By: Cassie Robbins
Using comedy in your writing
We all love telling jokes. We want to make people laugh. We want them to think of us as witty and clever and fiction is no different– you want your reader to laugh. Here are a few tips, tricks, and ideas:
Adding another dimension to your character
What kind of sense of humor does your character have? Are they sarcastic? Dry? Morbid? Do they make dick jokes, or do they prefer puns? What your character finds funny says a lot about them. Let’s say your character is a retired literary critic, lives alone besides her cats Murphy and Bartholomew, has 17 grandchildren and eight great-grandchildren, is in bed by 8:30 most nights but stays up late on Saturdays to watch South Park. Suddenly, this isn’t your average grandma.
For the plot
Dropping a joke before a point of intense action can create a shocking effect in a reader if it is done well. For instance, imagine your characters are roasting marshmallows and Sally is telling a story where Marcus tried to high-five her at a basketball game because their team was winning but missed and smacked her in the face, breaking her glasses and causing her to miss the entire game. Then suddenly a bear jumps out from the woods and they all drop their s’mores screaming.
Similarly, humor placed into your piece can break tension if used between two intense, plot-heavy scenes and provide the emotional lift a reader wants. Especially after you just axed their favorite character– it unknowingly lets them sign up for round two.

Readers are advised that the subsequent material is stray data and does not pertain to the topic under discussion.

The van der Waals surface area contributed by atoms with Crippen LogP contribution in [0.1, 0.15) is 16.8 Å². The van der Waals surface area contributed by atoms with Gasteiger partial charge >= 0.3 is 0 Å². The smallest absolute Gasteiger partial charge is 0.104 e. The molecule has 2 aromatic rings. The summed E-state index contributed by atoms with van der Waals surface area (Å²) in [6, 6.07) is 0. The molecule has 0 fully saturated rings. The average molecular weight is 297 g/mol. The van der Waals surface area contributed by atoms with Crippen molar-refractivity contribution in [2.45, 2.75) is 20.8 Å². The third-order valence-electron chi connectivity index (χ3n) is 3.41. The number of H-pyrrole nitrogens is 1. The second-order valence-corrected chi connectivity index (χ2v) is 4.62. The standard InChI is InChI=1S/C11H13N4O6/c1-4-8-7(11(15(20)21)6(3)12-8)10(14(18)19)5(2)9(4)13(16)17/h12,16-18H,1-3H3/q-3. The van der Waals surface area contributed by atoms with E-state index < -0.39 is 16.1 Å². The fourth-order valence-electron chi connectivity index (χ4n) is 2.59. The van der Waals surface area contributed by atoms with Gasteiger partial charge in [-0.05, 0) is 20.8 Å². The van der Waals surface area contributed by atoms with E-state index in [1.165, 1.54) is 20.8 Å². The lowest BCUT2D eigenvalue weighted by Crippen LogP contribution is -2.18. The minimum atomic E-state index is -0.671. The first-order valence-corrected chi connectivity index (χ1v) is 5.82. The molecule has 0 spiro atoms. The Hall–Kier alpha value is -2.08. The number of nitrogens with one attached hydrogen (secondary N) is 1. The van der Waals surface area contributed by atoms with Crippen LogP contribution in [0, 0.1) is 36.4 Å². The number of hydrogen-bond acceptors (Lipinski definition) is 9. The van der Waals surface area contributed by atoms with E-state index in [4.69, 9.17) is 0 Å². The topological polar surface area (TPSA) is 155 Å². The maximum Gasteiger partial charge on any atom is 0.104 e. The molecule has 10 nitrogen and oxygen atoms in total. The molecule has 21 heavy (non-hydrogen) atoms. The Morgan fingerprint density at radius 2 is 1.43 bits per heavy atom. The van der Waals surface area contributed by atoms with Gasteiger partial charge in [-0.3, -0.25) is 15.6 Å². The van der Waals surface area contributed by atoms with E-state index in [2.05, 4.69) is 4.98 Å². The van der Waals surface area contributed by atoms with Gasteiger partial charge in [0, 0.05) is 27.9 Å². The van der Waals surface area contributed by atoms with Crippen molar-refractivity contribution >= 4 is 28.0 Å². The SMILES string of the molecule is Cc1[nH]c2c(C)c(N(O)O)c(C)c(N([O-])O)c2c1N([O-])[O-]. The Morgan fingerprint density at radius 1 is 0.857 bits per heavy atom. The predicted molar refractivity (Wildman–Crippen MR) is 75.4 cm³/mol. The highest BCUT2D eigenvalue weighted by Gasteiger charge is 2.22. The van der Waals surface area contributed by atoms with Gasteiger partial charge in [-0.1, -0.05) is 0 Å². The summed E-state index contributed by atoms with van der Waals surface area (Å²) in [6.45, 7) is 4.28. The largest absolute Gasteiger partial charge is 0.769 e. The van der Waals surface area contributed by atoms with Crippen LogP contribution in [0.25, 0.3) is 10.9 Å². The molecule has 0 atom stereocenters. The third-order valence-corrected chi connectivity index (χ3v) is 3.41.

But beware: you can only use these tricks once or twice in a piece or your readers will likely see what you’re doing and the shock factor is gone.
Keep it PC
Writing, like other forms of media, have a responsibility to be politically correct. Making sexist, ablest, racist, etc., jokes in your fiction is going to say something about your piece and about you as a writer. Avoid these. Most readers will find these more offensive and barbaric than humorous.
However, these jokes do exist; people do say them. You want your characters to seem real. Just make sure your reader knows who said it and why.
Avoid clichés—unless that’s the point.
Keep it original: Do not use “formula” comedy. Men do not walk into bars; chickens do not cross roads, and nobody slips on banana peels. Also: if it’s a meme, stay away from it. Sorry (not sorry)!